Don’t forget to download my 15-Day Devotional that accompanies my soon-to-be-released book, “Faith Steps for Military Families.” Just enter your name and email address in the bonus box at the top right hand side of this page and you’ll have access to the devotional. Thanks for coming. I invite you to leave a comment.


Did You Miss the Parental Blessing? Hugs Anyone?

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Did you miss the parental blessing?Part 5

“Then his father Isaac said to him, “Come near and kiss me, my son” (Genesis 27:26 NRSV).

Growing up with divorced parents, I saw my dad just a couple of times a year. I lived in Kansas and he lived in California. However, the distance between us would make one think that we weren’t that close. But actually, we were. I think the reason for that was two-fold: we both enjoyed great conversation when we visited and he was affectionate. My dad understood the value of a hug and words that conveyed approval. He often put his hands on my shoulders when standing in line, posing together for a picture, or when introducing me to his friends or coworkers. And I always got a big embrace when he met me at the airport or when he was sending me back home. Even though my parents were divorced, his appropriate and meaningful touch is one of my best reflections as a child of divorce.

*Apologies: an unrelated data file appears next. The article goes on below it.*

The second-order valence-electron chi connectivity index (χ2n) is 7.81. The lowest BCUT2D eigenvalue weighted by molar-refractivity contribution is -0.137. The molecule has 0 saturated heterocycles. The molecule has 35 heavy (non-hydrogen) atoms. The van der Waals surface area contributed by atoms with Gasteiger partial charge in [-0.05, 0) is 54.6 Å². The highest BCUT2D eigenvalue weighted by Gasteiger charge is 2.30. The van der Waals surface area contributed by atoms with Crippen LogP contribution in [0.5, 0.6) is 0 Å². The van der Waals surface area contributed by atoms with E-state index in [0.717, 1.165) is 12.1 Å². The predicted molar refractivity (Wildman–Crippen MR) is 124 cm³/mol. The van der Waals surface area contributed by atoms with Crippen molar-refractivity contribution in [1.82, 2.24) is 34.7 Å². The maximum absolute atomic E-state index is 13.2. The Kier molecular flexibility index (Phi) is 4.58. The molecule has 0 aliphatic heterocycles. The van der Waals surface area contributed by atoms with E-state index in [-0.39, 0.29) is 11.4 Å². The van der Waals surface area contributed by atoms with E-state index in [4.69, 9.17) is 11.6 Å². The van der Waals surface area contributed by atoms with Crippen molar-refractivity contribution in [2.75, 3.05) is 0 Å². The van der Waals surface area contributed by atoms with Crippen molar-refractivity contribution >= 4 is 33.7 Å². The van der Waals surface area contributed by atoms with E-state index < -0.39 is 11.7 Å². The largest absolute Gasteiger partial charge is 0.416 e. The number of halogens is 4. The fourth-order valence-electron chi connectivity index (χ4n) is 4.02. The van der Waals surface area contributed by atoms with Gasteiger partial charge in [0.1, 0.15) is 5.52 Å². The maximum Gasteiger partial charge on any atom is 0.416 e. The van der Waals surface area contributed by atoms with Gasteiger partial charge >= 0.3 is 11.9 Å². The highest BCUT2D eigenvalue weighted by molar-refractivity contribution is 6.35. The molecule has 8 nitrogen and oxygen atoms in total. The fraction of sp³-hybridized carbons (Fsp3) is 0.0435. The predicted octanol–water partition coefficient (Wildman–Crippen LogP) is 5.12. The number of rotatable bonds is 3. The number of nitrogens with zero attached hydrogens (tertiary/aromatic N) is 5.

In this on-going series about the blessing, we’ll learn the first of five elements that make up the blessing. Today, we will look at the first one: Meaningful and Appropriate Touch.

 The bible says in Genesis 27:26 “Then his father Isaac said to him, “Come near and kiss me, my son” (NRSV). The act of physically touching someone to bestow the family blessing was common and a vital aspect of the ancient Hebrew culture.

 God didn’t give us hands just for working, but to also show meaningful approval, acceptance and love to our children. Jesus knew the importance of touch. He used His touch to heal people. And He also knew who needed His touch the most–the outcasts of society. They were deprived of touch. Moved by compassion, Jesus sought out these untouchables and did the unthinkable. He reached out his hands and touched them. Just ponder on that for a moment. Think about how long it may have been for some of the lepers to feel someone’s touch, let alone the touch of Jesus. Just think how it made them feel to know that someone cared, accepted and approved of them– simply from Jesus’ loving touch.